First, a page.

I think regular almond flour would create oily crackers with this particular recipe. Maybe adding an egg would help bind them, though? I’ll see if I can come up with something using almond flour next time. 🙂


I have the same question as Jiliann.


Where did you get the wood that you use for the backdrop in the last photo?!

    Megan Gilmore

    It’s reclaimed wood from a local woodworker. It’s definitely challenging to find good wood backgrounds!


Love this idea for using almond pulp! (I also use it in pesto and muffins.) Just tried the recipe with some dried parsley, rosemary, pepper and garlic. Also had a little less almond pulp, so I added a little almond meal/flour,flax seed, pecans, pepitas and chia seeds just for the heck of it. Very rich and tasty crackers!


NO WAY!!! What an awesome idea! I think it’s the smartest way I’ve heard of to reuse almond pulp. Thanks Megan, can’t wait to try 🙂


I love your website Megan and how sweet you are! I made these crackers yesterday. They are great with hummus. But we found them to get stuck in our throats if eaten by themselves. I think made with almond flour and adding some moisture to mimic the consistency of the pulp would work great and maybe go down a little easier! I love experimenting with your recipes and am on your blog nearly daily! Thanks for your work for all of us who just want to copy your good ideas!


I’m so glad to have stumbled across your site (while searching cauliflower pizza crust)… I’m learning to become gluten free after being diagnosed with thyroid disease. Great recipes!

Jodi Mcfarlane

Epic fail, thought we’d give this a go with the left over pulp that we have which also had coffee in it, we make coffee with dates and almonds in our blender and wondered what to do with the pulp. Well, coffee biscuits are awful!! 🙁 haha! we’ll have to try it with out the coffee!

Alice Collette

Where do I get Almond Pulp??

Linda @ TheFitty

I love that this recipe uses the almond pulp. most people throw it out!


I was just gifted a dehydrator and I am dying to try it out. If I do try these crackers in there, how long do you think?


I made these using my oven dried almond pulp. I had to add one egg, 3tbsp of peanut butter, and bit of extra almond milk. I used garlic powder, dried rosemary and parsley. They came out good.


Could you use the leftover coconut pulp from making coconut milk here too?

    Megan Gilmore

    Maybe? I’ve never tried it, since making a batch of coconut milk produces a lot less pulp– you’d definitely have to collect a few batches worth to make the same quantity of pulp needed for this recipe. Please let us all know if you try it!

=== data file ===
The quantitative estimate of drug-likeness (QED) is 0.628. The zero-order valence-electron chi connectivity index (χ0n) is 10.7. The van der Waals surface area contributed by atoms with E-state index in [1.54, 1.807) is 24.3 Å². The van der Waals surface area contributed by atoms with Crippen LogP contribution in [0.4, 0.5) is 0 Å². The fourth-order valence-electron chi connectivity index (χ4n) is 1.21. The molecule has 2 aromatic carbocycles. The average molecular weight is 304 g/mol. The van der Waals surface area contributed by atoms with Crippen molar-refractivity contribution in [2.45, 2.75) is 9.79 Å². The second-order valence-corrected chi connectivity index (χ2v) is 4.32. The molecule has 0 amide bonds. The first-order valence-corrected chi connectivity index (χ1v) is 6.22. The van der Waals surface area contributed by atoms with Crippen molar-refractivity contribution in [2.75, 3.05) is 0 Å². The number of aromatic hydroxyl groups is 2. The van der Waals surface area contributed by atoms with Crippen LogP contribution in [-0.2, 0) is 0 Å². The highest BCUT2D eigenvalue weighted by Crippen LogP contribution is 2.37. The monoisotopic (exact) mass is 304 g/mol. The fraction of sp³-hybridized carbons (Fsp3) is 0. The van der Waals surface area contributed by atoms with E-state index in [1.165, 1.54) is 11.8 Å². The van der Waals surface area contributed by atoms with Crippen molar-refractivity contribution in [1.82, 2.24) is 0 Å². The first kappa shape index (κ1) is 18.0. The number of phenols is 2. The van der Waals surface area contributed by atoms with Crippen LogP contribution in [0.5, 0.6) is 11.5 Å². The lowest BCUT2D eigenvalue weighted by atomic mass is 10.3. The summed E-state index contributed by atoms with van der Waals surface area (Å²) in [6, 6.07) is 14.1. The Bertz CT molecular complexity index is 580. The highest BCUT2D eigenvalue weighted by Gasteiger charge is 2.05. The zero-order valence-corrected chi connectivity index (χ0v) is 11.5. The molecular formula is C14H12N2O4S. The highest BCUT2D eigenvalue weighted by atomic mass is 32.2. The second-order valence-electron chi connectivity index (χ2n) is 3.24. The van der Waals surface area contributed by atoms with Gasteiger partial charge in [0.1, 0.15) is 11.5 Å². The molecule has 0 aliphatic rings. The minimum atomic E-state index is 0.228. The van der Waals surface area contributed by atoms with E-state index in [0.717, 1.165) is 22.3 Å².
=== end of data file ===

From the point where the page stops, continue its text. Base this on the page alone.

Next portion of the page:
Angela @ Food Angel

Ooo I love that you can use the wet pulp for these! So easy- and pretty, too!


I just tried making these immediately after making a batch of almond milk and they didn’t hold together for me. I ended up with all crumbs. I love the idea, though. I think I may try adding an egg next time.


    I tried making these again tonight, adding an egg, and they held together! They turned out nice and crispy. Woohoo!

      Megan Gilmore

      Thanks for letting us know that the added egg works. It seems that this is one of my “trickier” recipes, (since I think the wet almond pulp can vary by individual), so I appreciate your feedback!


These look amazing! Can I use ghee instead of oil?

Emily @ Glitz Glam Gluten-Free

Ohhh these crackers look absolutely delicious!! I miss crunching on crackers sometimes and def need to make these asap!


Ive made these twice now using hazlenut pulp. I don’t have a nut bag so I always strain the milk through a coffee filter over a fine sieve, so my pulp is a lot moister. Because of this I added a tbsp of tapioca flour and a tbsp of coconut flour . I also shut off the oven after the baking time and let them dry out another 45 min or so. They are fairly crispy and I really like them! My 10 month old baby loves them!


AWESOME recipe.. I use rosemary and thyme. One batch also burned, because it was too thin and I think the burned garlic was what tasted that gross then. This time I omitted the garlic, they even came out better. Just perfect! Thank you Megan!!

    Megan Gilmore

    I’m so glad you enjoyed them!